Neverwinter Nights was a formative game in my childhood. It, Baldur’s Gate, and to a lesser extent the Temple of Elemental Evil were my first steps out of the action-oriented world of Diablo 2 and into full-blown role playing games. At a tender 12 years of age, I didn’t know what the hell I was doing, but I didn’t care because I was a frickin’ wizard!
It is with this nostalgia in mind that I sadly have to say that you should probably avoid its remaster on PlayStation 4.
Neverwinter Nights was originally released in 2002, with Bioware following on from the excellent 2D CRPGs Baldur’s Gate by taking a bold step into the realms of 3D. Unfortunately, that means it looks like arse these days. Early 3D is notorious for how badly it ages and this is no exception; everything is rough polygonal shapes, there’s plainly textured buildings, and it’s all been disguised by thick fog and dark environments to try and hide its worst sins. Because of that it can occasionally look relatively alright, but the rest of the time everything looks a little rudimentary, more like the simple textured shapes that they are than the buildings and environments they’re meant to represent.
Series veterans will no doubt not mind at all, but newcomers may struggle to get past it. At least the game runs smoothly and at high resolutions, but this paradoxically just makes the almost decades old graphics stick out all the more.
Even the CGI cutscenes look poor, as they don’t seem to have been fiddled with at all. They’re blockier than Minecraft and stretched to fill the screen in an ugly fashion. Sometimes you can even see the previous screen behind them rather than the customary black border.
The presentation continues to be an issue throughout, as the UI is exactly the same as it was 18 years ago. That would be fine if you’re playing on PC with a keyboard and mouse as it was originally designed for, but here I am playing Neverwinter Nights: Enhanced Edition on console with a controller in hand.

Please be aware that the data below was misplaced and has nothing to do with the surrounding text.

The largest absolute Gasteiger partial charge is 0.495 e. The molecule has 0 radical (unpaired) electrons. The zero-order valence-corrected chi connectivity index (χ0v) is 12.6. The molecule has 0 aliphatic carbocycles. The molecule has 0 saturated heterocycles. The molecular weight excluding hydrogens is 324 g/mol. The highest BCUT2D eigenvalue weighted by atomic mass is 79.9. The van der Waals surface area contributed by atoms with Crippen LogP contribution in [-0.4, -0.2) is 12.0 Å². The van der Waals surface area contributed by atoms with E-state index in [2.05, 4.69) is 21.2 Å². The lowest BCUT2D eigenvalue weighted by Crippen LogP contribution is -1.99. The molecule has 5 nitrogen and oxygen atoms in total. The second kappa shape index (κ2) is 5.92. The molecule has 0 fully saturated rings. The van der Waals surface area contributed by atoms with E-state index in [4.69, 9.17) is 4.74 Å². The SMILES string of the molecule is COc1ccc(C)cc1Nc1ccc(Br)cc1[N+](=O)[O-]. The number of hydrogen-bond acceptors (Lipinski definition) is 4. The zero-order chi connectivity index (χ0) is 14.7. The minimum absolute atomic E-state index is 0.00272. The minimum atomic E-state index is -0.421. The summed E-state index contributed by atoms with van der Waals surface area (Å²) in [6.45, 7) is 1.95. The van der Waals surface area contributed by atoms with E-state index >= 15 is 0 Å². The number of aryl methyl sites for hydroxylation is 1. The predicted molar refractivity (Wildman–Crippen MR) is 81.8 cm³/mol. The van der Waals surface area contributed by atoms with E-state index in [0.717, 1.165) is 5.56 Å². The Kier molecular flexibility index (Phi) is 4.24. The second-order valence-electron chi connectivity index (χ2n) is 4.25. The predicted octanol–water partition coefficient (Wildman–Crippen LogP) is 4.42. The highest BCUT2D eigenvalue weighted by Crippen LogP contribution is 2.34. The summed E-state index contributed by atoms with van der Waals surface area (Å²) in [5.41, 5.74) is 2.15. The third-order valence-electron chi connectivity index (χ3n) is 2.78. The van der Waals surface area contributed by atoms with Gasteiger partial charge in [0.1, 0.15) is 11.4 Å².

It’s not always obvious which option in a menu is highlighted, or which option will be highlighted when you try to change selection, occasionally turning menu navigation into a guessing game. When it is time to sell all your loot to a shop, what would be a simple drag and drop with a mouse becomes a finnicky ordeal with an analog stick. On the plus side, the radial menus the game uses for in-game actions actually work pretty well with a controller, even if it’s still a little awkward to keep track of where the things you want are, as there are far too many of them.
The one place where Neverwinter Nights: Enhanced Edition really excels is with the wealth of content available to you. Alongside the original campaign, it has two expansions included, Shadows of Undrentide and Hordes of the Underdark, as well as a load of modules to play through. All of this can be played with online co-op as well, though on PlayStation 4 you’re missing out on cross-platform multiplayer and the Persistent Worlds, two player-run campaigns that are hosted online and support hundreds of players at a time. That’s a shame when Neverwinter Nights was a game that tried to capture more of the tabletop RPG vibe than previous CRPGs had managed.
Even so, there’s well over a hundred hours of some of the best-written RPGs of all time, and a ton of additional curated content. If you can look past the shortcomings of the dated presentation and lacking polish, you’ll see why this is one of the most highly regarded RPGs.